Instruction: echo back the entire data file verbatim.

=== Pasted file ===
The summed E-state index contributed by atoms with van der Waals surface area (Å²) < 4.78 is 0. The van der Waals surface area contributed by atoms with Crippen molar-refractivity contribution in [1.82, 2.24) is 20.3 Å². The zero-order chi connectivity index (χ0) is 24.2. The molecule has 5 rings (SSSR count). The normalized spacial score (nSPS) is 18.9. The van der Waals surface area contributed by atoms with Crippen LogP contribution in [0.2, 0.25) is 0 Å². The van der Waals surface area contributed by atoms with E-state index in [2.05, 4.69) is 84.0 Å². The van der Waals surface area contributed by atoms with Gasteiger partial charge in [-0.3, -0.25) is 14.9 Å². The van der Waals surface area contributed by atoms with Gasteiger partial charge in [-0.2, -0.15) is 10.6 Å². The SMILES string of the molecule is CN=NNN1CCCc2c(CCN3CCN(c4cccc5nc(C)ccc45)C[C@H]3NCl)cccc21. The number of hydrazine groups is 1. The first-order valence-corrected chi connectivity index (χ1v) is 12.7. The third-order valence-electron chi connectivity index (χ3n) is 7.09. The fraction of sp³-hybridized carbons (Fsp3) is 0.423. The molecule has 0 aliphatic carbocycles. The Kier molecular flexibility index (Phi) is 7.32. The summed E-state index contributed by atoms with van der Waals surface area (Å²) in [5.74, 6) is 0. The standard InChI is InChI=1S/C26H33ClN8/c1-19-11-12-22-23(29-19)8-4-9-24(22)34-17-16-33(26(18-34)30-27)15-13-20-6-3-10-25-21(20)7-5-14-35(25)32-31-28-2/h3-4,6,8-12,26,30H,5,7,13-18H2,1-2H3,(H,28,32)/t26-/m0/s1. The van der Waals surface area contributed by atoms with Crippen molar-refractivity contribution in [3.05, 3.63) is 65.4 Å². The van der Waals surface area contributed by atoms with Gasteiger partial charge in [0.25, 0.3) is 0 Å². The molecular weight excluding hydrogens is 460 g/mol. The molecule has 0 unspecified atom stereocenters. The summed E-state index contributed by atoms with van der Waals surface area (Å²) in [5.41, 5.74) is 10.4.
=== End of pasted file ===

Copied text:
The summed E-state index contributed by atoms with van der Waals surface area (Å²) < 4.78 is 0. The van der Waals surface area contributed by atoms with Crippen molar-refractivity contribution in [1.82, 2.24) is 20.3 Å². The zero-order chi connectivity index (χ0) is 24.2. The molecule has 5 rings (SSSR count). The normalized spacial score (nSPS) is 18.9. The van der Waals surface area contributed by atoms with Crippen LogP contribution in [0.2, 0.25) is 0 Å². The van der Waals surface area contributed by atoms with E-state index in [2.05, 4.69) is 84.0 Å². The van der Waals surface area contributed by atoms with Gasteiger partial charge in [-0.3, -0.25) is 14.9 Å². The van der Waals surface area contributed by atoms with Gasteiger partial charge in [-0.2, -0.15) is 10.6 Å². The SMILES string of the molecule is CN=NNN1CCCc2c(CCN3CCN(c4cccc5nc(C)ccc45)C[C@H]3NCl)cccc21. The number of hydrazine groups is 1. The first-order valence-corrected chi connectivity index (χ1v) is 12.7. The third-order valence-electron chi connectivity index (χ3n) is 7.09. The fraction of sp³-hybridized carbons (Fsp3) is 0.423. The molecule has 0 aliphatic carbocycles. The Kier molecular flexibility index (Phi) is 7.32. The summed E-state index contributed by atoms with van der Waals surface area (Å²) in [5.74, 6) is 0. The standard InChI is InChI=1S/C26H33ClN8/c1-19-11-12-22-23(29-19)8-4-9-24(22)34-17-16-33(26(18-34)30-27)15-13-20-6-3-10-25-21(20)7-5-14-35(25)32-31-28-2/h3-4,6,8-12,26,30H,5,7,13-18H2,1-2H3,(H,28,32)/t26-/m0/s1. The van der Waals surface area contributed by atoms with Crippen molar-refractivity contribution in [3.05, 3.63) is 65.4 Å². The van der Waals surface area contributed by atoms with Gasteiger partial charge in [0.25, 0.3) is 0 Å². The molecular weight excluding hydrogens is 460 g/mol. The molecule has 0 unspecified atom stereocenters. The summed E-state index contributed by atoms with van der Waals surface area (Å²) in [5.41, 5.74) is 10.4.